The Deteriorating Upper Post of Ft. Snelling
The upper post of Ft. Snelling is called that because of a lightly higher elevation than the more familiar Historic Fort Snelling, which is a reconstruction of the original early 19th century fort. The upper post was always part of the army reservation, and was used originally for the St. Peter's Indian Agency and as gardens for the first garrisons. Construction boomed during the Civil War, with another major expansion in 1879 and ongoing construction through World War II. The regular army left in 1946. In subsequent decades, much of the upper post, or "modern fort" to distinguish it from the historic fort, has been left to decay. Parts have gone almost wihtout maintenance since the army left. For at least the last 30 years, construction projects have entailed new buildings rather than rehabilitation of existing buildings. The old buildings receive so little attention that storm damage to roofs and fixtures gets neglected for years.
Last July (2006), my wife and I went bicycling around the fort, parts of which we hadn't explored despite living so close by. I don't recall why we had our camera handy, but I'm glad we did. One of the photos below is of a commemorative plaque which has since disappeared. I'm guessing it was taken by scrap metal thieves. For all we know, our photo is the only record of the plaque, or of the honor bestowed on Capt. Joseph Hale who died in 1898. It was missing when my wife took more photos in February 2007 in preparation for a presentation I was about to make.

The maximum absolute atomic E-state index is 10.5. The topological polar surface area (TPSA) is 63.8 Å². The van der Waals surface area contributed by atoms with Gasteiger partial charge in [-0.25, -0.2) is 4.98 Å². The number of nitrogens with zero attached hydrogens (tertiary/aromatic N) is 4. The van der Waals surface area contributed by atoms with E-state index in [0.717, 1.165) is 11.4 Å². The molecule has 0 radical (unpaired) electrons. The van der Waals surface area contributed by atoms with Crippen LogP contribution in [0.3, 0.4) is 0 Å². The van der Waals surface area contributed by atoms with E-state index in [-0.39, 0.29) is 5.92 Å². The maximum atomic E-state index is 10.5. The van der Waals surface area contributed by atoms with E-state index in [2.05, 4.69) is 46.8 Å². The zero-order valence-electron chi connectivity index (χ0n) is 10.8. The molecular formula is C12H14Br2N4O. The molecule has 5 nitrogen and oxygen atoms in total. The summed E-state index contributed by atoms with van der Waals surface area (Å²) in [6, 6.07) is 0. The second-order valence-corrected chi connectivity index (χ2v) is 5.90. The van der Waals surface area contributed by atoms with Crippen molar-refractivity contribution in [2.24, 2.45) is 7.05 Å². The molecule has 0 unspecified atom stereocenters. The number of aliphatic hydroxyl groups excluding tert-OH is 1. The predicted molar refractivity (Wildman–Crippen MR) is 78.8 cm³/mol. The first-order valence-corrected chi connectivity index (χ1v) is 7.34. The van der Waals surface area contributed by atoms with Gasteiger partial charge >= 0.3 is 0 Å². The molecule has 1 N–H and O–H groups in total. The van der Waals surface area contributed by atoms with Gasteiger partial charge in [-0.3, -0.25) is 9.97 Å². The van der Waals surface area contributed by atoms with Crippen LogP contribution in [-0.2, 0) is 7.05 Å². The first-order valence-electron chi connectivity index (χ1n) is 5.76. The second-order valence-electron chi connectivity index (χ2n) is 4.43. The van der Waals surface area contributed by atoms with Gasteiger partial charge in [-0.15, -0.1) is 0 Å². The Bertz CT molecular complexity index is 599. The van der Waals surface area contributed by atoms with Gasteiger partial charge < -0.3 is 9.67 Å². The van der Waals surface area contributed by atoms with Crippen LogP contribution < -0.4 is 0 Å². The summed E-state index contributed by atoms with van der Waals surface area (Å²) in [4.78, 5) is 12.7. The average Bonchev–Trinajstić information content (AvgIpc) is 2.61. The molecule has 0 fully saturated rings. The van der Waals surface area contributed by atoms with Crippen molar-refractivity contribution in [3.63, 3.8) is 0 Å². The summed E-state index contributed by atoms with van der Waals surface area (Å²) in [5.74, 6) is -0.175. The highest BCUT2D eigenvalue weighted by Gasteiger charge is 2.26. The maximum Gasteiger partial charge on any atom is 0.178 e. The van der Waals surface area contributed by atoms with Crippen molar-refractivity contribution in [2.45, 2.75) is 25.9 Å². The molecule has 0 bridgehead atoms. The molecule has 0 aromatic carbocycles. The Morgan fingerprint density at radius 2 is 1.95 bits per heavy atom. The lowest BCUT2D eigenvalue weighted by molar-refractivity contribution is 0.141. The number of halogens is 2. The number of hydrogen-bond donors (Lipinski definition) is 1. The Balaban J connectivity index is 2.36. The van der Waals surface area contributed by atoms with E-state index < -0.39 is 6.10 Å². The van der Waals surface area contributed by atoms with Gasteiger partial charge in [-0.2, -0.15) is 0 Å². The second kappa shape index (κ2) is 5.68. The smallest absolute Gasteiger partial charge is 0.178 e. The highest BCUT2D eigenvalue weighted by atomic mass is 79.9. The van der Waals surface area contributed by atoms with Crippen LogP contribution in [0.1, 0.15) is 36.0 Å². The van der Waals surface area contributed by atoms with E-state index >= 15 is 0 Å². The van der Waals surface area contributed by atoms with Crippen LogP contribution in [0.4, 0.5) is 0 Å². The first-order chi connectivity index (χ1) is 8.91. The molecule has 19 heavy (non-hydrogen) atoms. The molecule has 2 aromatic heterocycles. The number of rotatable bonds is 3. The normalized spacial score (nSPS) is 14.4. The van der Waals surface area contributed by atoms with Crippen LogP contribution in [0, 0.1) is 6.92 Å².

This is the plaque still attached to the headquarters. It honors Captain Melville Carey Wilkinson, who was killed at Sugar Point, Minnesota, in 1898, where his unit of the 3rd Infantry fought the Ojibwa in the last battle between Indians and the US army. I found this particularly poignant: a forgotten plaque on a forgotten building in a forgotten fort commemorating a forgotten man who died in a forgotten war. The Grand Army of the Republic was an organization of Union Cvil War veterans. I wonder how long this plaque will survive the thieves. At least this record survives.
This was the plaque on the other side of the post HQ. It commemorates Captain Joseph Hale, who died in 1898. Both men joined during the Civil War, and despite being in 62 and 59 years old were still captains. Hale apparently survived the Spanish American War in 1898. It disappeared sometime between the July and February photographs.
This is the post HQ. The plaques are on either side of the front.
This photo of the HQ shows the missing plaque, which is visible in the top photo.
This is the HQ clock tower, which was the closest thing to an icon for the upper post, like the Round Tower is for the historic fort.
This close-up of the clock tower indicates the damage it has sustained. The mechanism has bee left exposed to the elements since a thunderstorm in the early 1990s.
Post gymnasium, which I believe was used like a general recreation building.
Close-up of the front entrance to the gymnasium showing graffiti with names of units that were stationed here in the first half of the 20th century.
The hippodrome was used for parading horse-drawn artillery. It belonged for decades to the Bureau of Mines.
Streetlight near the barracks. The post is poured concrete.
Close-up of a streetlight.
Cuppola atop the barracks.
I think this was the sergeants' quarters. It's by the golf course.
This was a stable for artillery horses before being converted to a motor pool.
I think these buildings were warehouses or the train depot. That's a subject fo future research.
These were barracks built for cavalry in 1903. These are on the lower post, between the historic fort and the visitor center. They were a VA outpatient clinic into the early 1990's. They were fully functional until scrapmetl thieves stole all the wiring around 2000. The Minnesota Historical Society has developed multiple plans, with the most likely and current plan being space for exhibits on the fort during the late 19th and early 20th centuries.
This is the quartermaster building. It's probably unsalvageable. Taylor Av. is named for President Zachary Taylor, who was the fort commandant after Josiah Snelling. Colville Av. is named for Col. William Colville, who commanded a Minnesota regiment at Gettysburg.